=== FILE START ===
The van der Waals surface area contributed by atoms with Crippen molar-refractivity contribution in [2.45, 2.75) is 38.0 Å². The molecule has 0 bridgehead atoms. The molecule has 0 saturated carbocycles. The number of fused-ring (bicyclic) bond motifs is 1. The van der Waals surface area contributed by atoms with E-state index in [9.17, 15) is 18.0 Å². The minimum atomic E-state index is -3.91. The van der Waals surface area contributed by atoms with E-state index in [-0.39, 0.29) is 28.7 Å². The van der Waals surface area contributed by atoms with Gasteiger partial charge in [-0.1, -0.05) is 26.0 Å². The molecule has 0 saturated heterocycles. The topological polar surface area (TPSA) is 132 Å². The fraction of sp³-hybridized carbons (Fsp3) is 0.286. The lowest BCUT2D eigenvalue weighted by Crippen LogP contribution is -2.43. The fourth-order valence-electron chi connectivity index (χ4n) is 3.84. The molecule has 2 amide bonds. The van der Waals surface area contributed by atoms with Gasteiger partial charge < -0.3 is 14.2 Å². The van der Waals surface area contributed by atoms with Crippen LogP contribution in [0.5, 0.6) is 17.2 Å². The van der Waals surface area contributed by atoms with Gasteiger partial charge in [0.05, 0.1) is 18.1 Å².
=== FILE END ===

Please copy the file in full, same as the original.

The van der Waals surface area contributed by atoms with Crippen molar-refractivity contribution in [2.45, 2.75) is 38.0 Å². The molecule has 0 bridgehead atoms. The molecule has 0 saturated carbocycles. The number of fused-ring (bicyclic) bond motifs is 1. The van der Waals surface area contributed by atoms with E-state index in [9.17, 15) is 18.0 Å². The minimum atomic E-state index is -3.91. The van der Waals surface area contributed by atoms with E-state index in [-0.39, 0.29) is 28.7 Å². The van der Waals surface area contributed by atoms with Gasteiger partial charge in [-0.1, -0.05) is 26.0 Å². The molecule has 0 saturated heterocycles. The topological polar surface area (TPSA) is 132 Å². The fraction of sp³-hybridized carbons (Fsp3) is 0.286. The lowest BCUT2D eigenvalue weighted by Crippen LogP contribution is -2.43. The fourth-order valence-electron chi connectivity index (χ4n) is 3.84. The molecule has 2 amide bonds. The van der Waals surface area contributed by atoms with Gasteiger partial charge < -0.3 is 14.2 Å². The van der Waals surface area contributed by atoms with Crippen LogP contribution in [0.5, 0.6) is 17.2 Å². The van der Waals surface area contributed by atoms with Gasteiger partial charge in [0.05, 0.1) is 18.1 Å².